(ran Beach edition)
Sure, the Pinellas beaches have long been popular among Europeans. But step aside, St. Pete Beach, Madeira and Indian Rocks. There's a new beach on the block.
Yes, that's the Paris. The landlocked one in France.
"Hmmm," said Pass-a-Grille tourist George Collins, assessing the news as he cut himself another bite of syrup-coated toast Tuesday morning on the beachfront deck of the Seaside Grille. "I wonder if they serve French toast."
Those crazy French.
Socialist Mayor Bertrand Delanoe has spent $1.52-million to transform a 2-mile stretch on the right bank of the river Seine into a beach getaway. With a few truckloads of sand, 300 beach lounge chairs, 150 parasols and 80 palm trees, he has transported the French Riviera (located hundreds of miles away) to a Paris strip that faces the Ile de la Cite.
"I'm having a fabulous time. This is great," one American sunbather, Andrew Gentry, gushed to the Associated Press. "Can you imagine? I'm in Paris, France, I'm on a sandy beach, I have Notre Dame in front of me. . . . I'm a happy guy."
But are the French playing fair?
Stack up Notre Dame, the Arc de Triomphe and the Eiffel Tower next to local equivalents Church by the Sea, the gazebo on hole No. 16 at Madeira Beach's Smuggler's Cove and the spinning restaurant atop St. Pete Beach's Holiday Inn, and one conclusion seems obvious:
Gulf Boulevard is no Champs Elysees, even though they both have a McDonald's.
And the piece de resistance? The French also have Euro Disney, which is closer to Paris than the Pinellas beaches are to Disney World.
"We've got to become more competitive because everybody else is becoming more competitive with us," said Debbie Stambaugh, executive director of the Tampa Bay Beaches Chamber of Commerce. "We're not just competing now with God-made things; you're competing with man-made things, too."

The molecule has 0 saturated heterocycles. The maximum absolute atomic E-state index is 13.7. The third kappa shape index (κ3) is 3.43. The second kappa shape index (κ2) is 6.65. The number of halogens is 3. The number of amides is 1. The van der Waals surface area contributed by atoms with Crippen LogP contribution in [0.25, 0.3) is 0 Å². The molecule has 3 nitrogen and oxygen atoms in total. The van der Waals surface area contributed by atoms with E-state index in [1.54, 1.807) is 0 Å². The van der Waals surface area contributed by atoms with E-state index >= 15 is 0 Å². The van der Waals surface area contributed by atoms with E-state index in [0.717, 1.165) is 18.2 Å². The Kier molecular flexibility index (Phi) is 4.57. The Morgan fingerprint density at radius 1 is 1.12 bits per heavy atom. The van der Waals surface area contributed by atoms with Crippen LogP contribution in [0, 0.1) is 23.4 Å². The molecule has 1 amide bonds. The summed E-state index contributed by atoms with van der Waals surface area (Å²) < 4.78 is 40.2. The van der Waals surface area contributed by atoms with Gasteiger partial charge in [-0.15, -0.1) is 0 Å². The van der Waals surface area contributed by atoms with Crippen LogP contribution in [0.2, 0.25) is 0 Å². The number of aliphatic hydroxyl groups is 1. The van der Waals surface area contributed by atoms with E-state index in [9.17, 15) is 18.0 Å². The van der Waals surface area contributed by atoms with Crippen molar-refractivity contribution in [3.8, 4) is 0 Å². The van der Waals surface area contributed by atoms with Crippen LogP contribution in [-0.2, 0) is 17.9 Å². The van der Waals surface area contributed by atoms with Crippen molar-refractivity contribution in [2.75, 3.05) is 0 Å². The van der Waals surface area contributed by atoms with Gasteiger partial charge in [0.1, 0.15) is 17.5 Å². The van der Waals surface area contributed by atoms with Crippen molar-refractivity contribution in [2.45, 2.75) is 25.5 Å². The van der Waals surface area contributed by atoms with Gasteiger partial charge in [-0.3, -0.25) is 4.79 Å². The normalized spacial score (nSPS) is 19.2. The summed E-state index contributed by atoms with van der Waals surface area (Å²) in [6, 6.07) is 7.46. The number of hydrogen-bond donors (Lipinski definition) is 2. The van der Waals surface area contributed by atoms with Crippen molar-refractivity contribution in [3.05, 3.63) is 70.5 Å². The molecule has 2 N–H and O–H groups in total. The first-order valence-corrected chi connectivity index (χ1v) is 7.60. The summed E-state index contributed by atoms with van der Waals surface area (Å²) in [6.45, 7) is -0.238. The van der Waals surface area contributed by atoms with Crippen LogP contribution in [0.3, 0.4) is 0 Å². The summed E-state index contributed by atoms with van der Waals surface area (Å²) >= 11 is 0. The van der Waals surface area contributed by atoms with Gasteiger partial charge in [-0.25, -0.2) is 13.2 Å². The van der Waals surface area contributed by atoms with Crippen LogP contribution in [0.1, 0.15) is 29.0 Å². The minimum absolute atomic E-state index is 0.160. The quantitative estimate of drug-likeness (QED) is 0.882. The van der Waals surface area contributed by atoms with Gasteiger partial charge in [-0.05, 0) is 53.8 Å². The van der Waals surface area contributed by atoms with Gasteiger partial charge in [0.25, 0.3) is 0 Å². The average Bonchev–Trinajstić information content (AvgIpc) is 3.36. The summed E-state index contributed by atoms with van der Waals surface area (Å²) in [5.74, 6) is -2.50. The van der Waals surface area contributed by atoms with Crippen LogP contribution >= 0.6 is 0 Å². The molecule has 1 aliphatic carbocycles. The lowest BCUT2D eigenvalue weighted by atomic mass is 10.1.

(Not that the Pinellas beaches are exactly, pardon our French, authentique. Most beaches between Belleair Beach and St. Pete Beach's Upham Beach have been enhanced with offshore sand at a cost far greater than the fake beach in Paris.)
Paris Beach is only temporary. Opened Sunday, it will be in place until Aug. 18, when the palm trees-in-boxes are removed and the street reopens to traffic. It was created to give Parisians a holiday without leaving home.
In the meantime, Paris Beach allows no swimming in the polluted Seine. "You'll break out," the mayor told Agence France Presse.
Pinellas had few swimmers this weekend, as well, because a Red Tide outbreak was washing ashore dead fish.
"I would think the water here is cleaner," said St. Pete Beach tourist Angela Collins of Austin, who visited Paris just months ago. "I wouldn't go in their water."
The British press, ever competitive with the French, reports that the "beach" is "more like a giant children's sand pit."
Perhaps the beach is always sandier on the other side of the world. Carol Gannon, out for her morning walk in St. Pete Beach on Tuesday, said her former employer had sent her to a training seminar where she met a colleague from France. She told him how lucky he was to live in a beautiful city.
"But he said, "It's dirty. Florida is beautiful,' " Gannon recalled. "It's all relative."
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THEIR SAND: Children play in sand on the banks of the Seine river Sunday as they take advantage of "Paris Beach," a project sponsored by the city of Paris to create a coastal atmosphere in the heart of the French capital. With traffic prohibited from the road alongside the Seine, 2 miles of riverbank was decorated with palm trees, umbrellas and lounge chairs.
OUR SAND: Zane Sever, 4, yells for his brother, Bailey Sever, 7, to get out of the hole they made while playing on Treasure Island on Monday morning. They were vacationing with their parents, Scott and Roni Sever of Sarasota, and sister Grace, 2.
THEIR WATER: People resting on lounge chairs sunbathe on the Seine riverbank Monday. Paris Beach was designed to resemble a tropical destination, but the water is so polluted that swimming is prohibited.
OUR WATER: Here's one thing Pinellas beaches have on Paris: Beachgoers can play in the water. Here, Rudy Montiel, his 1-year-old son Leonardo, his wife, Merideth, and daughter, Brittany, 3, cool off in the water Memorial Day weekend at Upham Beach.